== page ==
Category Archives: India

KUMBHA MELA. Posted on March 18, 2013 by Swamiji

by Sheynapurna (Sandy) Peace

The Himalayan Institute campus is so near that it brought the actual Mela to us without having to physically go. The energy of the Mela was there, strong and intense even our secluded area was calm and serene. Still, on the first day most of us walked to the Mela grounds. Not being a primary “bathing day,” the crowd estimate was only 15 million people. The Mela (fair) grounds are vast, covering about 20 square miles. Tidy areas of tents house people, cows, goats, malas (bead necklaces), art work, saris, chai and huge tents where Swamis gave talks and thousands of people chanted. Long avenues of sellers hawk their goods including include beans, rice, other grains, fresh vegetables and fruits, flowers, nuts, all sorts of spiritual accessories, fans and piles of different colors of powdered kumkum.

Signs point to the Sangham, the point where the rivers meet and where thousands or even millions make their way to take a holy dip. Holy men are everywhere, holy women, too. Sadhus give blessings, and while some want money in return, others are there to bless. Their Shakti is so profound that even I can feel it. I am humbled and near to tears. As Kamala Michelle Gross says, “Walking among the millions of people at the Mela was profoundly peaceful, yet full of sights, sounds and vibrations that are still coursing through me. It is an experience that not only lives in memory but through my entire being.”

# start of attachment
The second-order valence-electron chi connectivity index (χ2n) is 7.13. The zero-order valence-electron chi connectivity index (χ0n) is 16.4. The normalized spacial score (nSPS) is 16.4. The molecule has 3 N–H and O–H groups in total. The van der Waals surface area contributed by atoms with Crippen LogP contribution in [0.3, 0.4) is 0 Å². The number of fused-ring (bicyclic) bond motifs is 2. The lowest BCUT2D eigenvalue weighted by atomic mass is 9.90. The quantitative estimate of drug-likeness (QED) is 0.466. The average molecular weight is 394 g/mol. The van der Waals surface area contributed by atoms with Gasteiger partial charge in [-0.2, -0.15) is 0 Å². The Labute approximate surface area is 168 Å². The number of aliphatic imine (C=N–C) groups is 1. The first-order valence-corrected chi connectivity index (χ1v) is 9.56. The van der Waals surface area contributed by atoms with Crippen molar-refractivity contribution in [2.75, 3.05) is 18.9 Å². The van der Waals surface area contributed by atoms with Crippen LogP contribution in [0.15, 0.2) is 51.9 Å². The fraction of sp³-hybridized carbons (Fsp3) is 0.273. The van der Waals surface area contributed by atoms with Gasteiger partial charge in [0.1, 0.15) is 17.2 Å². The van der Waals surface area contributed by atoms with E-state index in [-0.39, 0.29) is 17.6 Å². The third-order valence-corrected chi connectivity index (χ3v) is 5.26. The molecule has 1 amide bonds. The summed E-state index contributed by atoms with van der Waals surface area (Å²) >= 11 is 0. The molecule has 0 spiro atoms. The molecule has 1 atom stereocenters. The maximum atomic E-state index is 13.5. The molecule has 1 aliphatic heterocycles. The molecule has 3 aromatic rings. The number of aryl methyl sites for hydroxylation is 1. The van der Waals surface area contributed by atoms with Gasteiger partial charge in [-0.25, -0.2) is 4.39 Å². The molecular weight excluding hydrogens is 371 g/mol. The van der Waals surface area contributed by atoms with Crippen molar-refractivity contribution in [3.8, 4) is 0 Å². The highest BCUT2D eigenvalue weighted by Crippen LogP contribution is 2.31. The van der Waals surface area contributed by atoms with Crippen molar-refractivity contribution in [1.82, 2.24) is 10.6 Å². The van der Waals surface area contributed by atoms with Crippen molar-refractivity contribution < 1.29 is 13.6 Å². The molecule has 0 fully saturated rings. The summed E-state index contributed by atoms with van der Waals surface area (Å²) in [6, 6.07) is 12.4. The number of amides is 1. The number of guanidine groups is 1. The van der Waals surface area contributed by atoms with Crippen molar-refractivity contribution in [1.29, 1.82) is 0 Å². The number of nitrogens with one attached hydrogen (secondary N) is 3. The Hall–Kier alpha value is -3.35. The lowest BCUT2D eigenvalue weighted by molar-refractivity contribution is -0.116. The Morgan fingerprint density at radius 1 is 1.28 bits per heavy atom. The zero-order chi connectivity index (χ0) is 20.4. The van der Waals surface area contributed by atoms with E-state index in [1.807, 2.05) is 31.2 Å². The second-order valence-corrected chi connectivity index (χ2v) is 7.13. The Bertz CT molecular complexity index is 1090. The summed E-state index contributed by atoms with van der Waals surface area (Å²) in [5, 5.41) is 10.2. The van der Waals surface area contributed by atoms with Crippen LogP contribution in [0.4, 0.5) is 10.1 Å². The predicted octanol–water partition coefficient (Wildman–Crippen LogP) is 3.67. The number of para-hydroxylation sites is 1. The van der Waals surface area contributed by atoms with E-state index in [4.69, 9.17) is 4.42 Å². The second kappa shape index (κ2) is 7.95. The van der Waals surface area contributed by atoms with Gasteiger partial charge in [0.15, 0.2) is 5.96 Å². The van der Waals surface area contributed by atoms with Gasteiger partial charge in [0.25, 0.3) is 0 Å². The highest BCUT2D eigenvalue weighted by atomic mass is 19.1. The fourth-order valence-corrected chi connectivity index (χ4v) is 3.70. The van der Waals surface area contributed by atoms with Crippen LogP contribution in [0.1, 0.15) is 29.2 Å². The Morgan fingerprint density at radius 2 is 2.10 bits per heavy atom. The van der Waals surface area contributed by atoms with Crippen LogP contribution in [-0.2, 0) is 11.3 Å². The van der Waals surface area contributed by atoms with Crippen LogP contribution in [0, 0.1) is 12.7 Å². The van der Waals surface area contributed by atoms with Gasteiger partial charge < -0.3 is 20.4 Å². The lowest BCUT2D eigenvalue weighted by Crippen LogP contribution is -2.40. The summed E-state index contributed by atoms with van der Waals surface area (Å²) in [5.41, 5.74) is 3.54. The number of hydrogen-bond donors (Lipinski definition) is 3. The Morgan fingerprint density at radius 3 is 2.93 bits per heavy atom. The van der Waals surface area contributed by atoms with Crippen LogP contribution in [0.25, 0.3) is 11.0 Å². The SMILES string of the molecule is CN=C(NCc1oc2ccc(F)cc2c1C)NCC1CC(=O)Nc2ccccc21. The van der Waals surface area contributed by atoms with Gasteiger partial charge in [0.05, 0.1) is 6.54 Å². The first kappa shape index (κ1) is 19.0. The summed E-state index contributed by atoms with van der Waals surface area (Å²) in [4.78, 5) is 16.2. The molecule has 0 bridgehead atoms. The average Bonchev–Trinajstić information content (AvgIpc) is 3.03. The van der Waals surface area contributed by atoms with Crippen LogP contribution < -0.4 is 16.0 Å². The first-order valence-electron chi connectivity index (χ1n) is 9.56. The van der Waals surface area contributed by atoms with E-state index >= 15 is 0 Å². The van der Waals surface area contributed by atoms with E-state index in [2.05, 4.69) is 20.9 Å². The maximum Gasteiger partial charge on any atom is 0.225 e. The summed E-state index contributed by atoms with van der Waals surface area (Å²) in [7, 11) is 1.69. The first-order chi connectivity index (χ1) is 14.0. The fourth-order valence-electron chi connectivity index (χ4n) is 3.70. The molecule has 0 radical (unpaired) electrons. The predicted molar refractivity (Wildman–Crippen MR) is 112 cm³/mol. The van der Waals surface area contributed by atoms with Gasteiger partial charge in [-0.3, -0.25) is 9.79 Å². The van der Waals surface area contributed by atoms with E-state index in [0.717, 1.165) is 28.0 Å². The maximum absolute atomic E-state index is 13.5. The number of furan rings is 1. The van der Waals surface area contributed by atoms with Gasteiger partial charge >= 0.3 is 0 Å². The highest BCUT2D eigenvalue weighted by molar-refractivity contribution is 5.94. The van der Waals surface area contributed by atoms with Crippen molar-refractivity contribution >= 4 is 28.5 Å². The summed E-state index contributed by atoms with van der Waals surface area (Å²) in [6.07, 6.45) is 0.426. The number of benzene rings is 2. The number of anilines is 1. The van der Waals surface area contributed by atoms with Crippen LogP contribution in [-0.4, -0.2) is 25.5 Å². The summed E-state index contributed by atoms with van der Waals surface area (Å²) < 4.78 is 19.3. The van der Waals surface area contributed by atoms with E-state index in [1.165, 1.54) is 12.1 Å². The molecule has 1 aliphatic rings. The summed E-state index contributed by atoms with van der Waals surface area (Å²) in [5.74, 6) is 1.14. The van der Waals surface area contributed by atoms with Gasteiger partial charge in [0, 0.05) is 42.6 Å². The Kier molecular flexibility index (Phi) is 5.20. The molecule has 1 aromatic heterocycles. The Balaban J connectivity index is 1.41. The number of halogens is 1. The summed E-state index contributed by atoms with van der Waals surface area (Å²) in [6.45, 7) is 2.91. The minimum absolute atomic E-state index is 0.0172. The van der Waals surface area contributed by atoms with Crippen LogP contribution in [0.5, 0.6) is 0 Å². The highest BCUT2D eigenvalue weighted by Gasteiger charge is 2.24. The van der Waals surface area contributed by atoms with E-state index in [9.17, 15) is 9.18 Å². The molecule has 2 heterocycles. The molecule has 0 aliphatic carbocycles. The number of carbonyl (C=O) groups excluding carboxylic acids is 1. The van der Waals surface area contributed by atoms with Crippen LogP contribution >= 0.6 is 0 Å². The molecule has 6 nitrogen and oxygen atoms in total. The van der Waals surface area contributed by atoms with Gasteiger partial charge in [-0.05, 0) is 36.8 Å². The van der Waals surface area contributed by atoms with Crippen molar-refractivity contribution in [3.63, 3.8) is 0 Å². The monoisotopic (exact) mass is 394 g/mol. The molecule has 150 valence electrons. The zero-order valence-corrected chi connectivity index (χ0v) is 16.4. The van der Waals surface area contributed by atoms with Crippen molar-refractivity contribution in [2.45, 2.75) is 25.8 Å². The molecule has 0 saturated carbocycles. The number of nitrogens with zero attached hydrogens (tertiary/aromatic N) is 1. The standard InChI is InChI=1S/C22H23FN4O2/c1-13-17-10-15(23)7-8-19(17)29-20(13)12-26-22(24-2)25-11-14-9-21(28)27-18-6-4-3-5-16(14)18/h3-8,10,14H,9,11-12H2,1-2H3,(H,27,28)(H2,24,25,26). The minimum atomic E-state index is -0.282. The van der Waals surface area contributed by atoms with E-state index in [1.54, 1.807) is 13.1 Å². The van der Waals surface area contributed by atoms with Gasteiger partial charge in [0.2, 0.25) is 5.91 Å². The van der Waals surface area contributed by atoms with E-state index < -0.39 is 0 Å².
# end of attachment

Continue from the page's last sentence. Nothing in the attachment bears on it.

The Himalayan Institute offered many activities. There were optional walks to temples, walks to the Mela (guided and unguided), walks to villages where cows and water buffalo live in the front yard or even in the ‘garage’, time to do asana, meditate and of course the time to do bucket laundry and take bucket baths. Time to listen to the choruses of bird song and to watch people walk the road to the Mela, the women in bright and beautiful saris, many carrying burdens easily upon their heads.

And time to eat. We were awakened daily for 5:30 am chai, prayers followed at 6:00 in the Sacred Grove, then breakfast at 8:30. As Kusuma (Karobi) Sachs shared, “Amidst all the Mela events, one thing that stood out for everyone was what we put in our bellies: the food. Luckily we did not have to worry about the safety of the food, being cooked by western standards. But we all found out something about Indian culture, true of all cultures of those less fortunate than us: eating rice, potatoes and wheat chapatis is a staple at each meal. Many Westerners balked at the offerings of both rice and potato dishes which appeared so often but, in India, potatoes are considered a vegetable. We were being fed local, fresh, organic vegetables throughout our stay. In much of India, obesity is not the problem; lack of food is, so eating 3 carbohydrates in one meal is a feast! Personally I love potatoes and was thrilled at their abundance everyday!” We enjoyed evening chai at 4:00 and dinner at 6:30. Plus we chanted the Guru Gita with Swami Nirmalananda each morning at 7:00 and had satsang with Swamiji at 4:15, with our chai. This was a marvelous opportunity to integrate our experiences, Swamiji being the greatest of teachers and attracting several of the Himalayan Institute guests as well as ourselves.

To me, one of the best times was night. Our campus has silent time from 10 pm – 8 am but it was silent only on our grounds. Upriver at the Mela came joyous continuous chanting. All night long the voices of thousands roared down the river. One night I heard chants to Hanuman, another night to Krishna and another the sounds of Om Namah Shivaya. My earplugs kept this muted but it was never quiet, except the night of the thunderstorm when all we heard was thunder and rain. The next day it all returned: the chanting, the bells, the drums, the conchs, the joyous sounds of millions of people worshipping God in song.